The cast of The Next Generation all get into a shuttle together, and then the moment we’ve all been waiting for happens. Another offscreen adventure! I don’t know what Worf did to the Enterprise-E, but I’d love to see a comic pick up on that. Nah, that’s not it… we called it weeks ago, but the sheer joy of seeing the USS Enterprise-D again is immeasurable. It’s where these characters belong. They mentioned earlier that “nobody wants the fat ones”, but now that ship is going to save the Federation one last time. Perfect.

I did think it was interesting however that Deanna only mentions Jack, Alandra (Mica Burton), and Sidney (Ashlei Sharpe Chestnut). Deanna has her own daughter in Kestra (Lulu Wilson), but she’s gone mostly completely ignored. Not only this, but Data’s daughter Soji and Worf’s son Alexander exist too. Their collective absence in the season is a little disappointing given the focus on legacy and passing the torch.

The bridge is recreated, from scratch to the last detail. A beautiful sight to behold. It was all brand new except for that plaque, the same one from the show. The explanation for its existence also seems believable, with the complete clearing of Veridian III first being teased when we saw that James Kirk’s body was recovered at Daystrom. I seriously don’t think I’ll recover from seeing the bridge so perfectly recreated. I all but called it from the start, all 7 of them are exactly where they belong for the sendoff. Engage!

LeVar Burton as Geordi La Forge and Brent Spiner as Data – from Star Trek: Picard – ‘Vox’
Photo Credit: Trae Patton/Paramount+

Looking Forward to ‘The Last Generation

That’s right. Next week’s the finale. The synopsis teases a “thrilling, epic conclusion”, and with all this setup, that’s sure to be true. I hope the episode is nice and long to accommodate everything set up. The legendary cast of Star Trek: The Next Generation deserves a sendoff on the same level as The Undiscovered Country. It also looks like they just might get it too, using the past 9 weeks as a metric.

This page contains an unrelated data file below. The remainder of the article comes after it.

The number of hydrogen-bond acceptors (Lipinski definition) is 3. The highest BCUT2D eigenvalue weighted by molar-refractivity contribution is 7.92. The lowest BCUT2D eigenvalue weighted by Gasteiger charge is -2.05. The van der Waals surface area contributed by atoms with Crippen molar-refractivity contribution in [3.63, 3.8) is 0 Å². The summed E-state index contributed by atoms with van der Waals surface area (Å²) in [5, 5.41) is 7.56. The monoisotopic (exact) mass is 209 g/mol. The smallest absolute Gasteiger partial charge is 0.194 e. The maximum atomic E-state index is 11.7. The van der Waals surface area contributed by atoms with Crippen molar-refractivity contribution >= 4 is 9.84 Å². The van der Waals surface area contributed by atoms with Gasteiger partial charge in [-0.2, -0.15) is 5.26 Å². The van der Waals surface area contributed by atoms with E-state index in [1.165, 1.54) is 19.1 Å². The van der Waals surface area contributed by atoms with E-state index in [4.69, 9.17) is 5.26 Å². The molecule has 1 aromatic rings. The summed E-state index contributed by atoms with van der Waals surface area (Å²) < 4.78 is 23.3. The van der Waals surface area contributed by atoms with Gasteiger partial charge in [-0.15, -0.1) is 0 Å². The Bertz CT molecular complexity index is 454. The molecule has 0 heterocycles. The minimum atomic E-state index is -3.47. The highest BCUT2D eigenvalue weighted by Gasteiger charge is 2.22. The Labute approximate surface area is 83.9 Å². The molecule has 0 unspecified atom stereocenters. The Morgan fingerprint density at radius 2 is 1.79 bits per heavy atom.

I like this tease of “crews both old and new” as well. It could be referring to the Enterprise and whatever Seven does on the Titan. However, there’s also a tease of more cameos to come. Tuvok (Tim Russ) is set to be making an appearance based on Russ’ statement to be appearing in 2 episodes. May there be more Voyager cameos beyond this? Although not based on evidence, I’d also adore some cameos from the Deep Space Nine cast. I’m confident in the 24th-century crew getting the sendoff they deserve, and can’t wait!

Star Trek: Picard Season 3 airs on Thursdays via Paramount+ for those in the United States. Additionally, on Crave and the CTV Sci-Fi channel for viewers in Canada. However, new episodes air Fridays via Amazon Prime Video in international regions like the United Kingdom. Paramount+ also streams the episodes in select locations, such as Italy, Germany, and France.


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Connor Schwigtenberg
Connor Schwigtenberg
All round science fiction geek and a passionate Star Trek enthusiast. Can reliably be found nerding out online. Currently exploring the expanded media. A writer at heart, look out for deep dives, reviews, and feature articles.